Recently, I stuffed a woven-polypropylene bag a mite too full of stuff and managed to pop the its zipper slider (the thing with two nostril-like orifices which one pulls back and forth) off one side of the zipper’s “chain” (the teeth that get drawn together or separated when you zip or unzip a zipper closure).
The Components subsection of the Wikipedia article on zippers features a labelled diagram of a zipper.
We have other similar bags and I used them, setting aside the one with the zipper I’d forked up to either fix or discard.
When I turned the bag inside-out and looked at the zipper from the inside, I saw that there were no metal “stops” (i.e. no pair of metal pieces, one on either side of the chain, and no one metal piece joining the two sides of the chain to keep the slider from leaving the chain) at the nearest ends of the zipper tape. All that had prevented the pull from leaving the teeth (at that end, anyway) had been the barrier provided by the woven polypropylene fabric of the bag. On the inside of the bag, a few stitches held the zipper tapes together.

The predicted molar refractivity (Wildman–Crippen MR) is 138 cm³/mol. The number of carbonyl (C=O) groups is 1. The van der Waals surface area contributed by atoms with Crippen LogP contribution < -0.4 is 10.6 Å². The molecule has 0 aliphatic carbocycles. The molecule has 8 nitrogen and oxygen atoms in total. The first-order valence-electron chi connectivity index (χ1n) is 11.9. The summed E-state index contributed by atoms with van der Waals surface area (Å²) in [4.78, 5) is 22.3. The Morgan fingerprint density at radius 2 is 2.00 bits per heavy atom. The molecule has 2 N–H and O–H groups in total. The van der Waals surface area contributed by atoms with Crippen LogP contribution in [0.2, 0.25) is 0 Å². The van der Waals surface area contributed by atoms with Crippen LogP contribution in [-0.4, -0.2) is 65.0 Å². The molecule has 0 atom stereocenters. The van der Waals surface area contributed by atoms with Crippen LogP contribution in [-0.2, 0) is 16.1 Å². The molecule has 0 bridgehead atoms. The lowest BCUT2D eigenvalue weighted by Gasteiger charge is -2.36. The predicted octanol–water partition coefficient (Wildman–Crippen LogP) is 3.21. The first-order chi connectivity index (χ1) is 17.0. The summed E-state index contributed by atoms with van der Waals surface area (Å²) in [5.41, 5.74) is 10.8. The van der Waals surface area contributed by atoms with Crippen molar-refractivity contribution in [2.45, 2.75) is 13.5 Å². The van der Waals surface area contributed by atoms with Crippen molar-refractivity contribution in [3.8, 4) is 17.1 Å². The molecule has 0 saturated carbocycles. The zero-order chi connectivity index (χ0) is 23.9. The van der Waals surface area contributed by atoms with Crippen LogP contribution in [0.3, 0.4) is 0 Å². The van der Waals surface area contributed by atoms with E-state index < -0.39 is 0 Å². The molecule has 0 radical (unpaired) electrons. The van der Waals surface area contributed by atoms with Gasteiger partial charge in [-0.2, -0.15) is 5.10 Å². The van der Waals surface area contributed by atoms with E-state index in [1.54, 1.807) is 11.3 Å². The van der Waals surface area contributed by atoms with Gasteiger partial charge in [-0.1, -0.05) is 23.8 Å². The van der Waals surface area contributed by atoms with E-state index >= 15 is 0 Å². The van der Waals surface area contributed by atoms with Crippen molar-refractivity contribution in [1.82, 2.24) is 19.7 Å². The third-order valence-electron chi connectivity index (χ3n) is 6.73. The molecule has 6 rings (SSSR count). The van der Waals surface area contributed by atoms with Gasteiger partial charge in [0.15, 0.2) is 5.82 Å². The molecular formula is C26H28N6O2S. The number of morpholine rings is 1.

I snipped those bits of gray thread, fed the slider back onto the teeth of the chain with the zipper pull facing up and then stitched the bottom of the tape back together, but taking the threadthrough the woven-PP bag fabric as well this time. For the heck of it, I used orange aramid 1313 sewing thread, doubled up (each stitch is four threads instead of the usual two) and made some of the stitches wide to try to ensure they wouldn’t pull through the rough (i.e. relatively thick-fibered) PP fabric.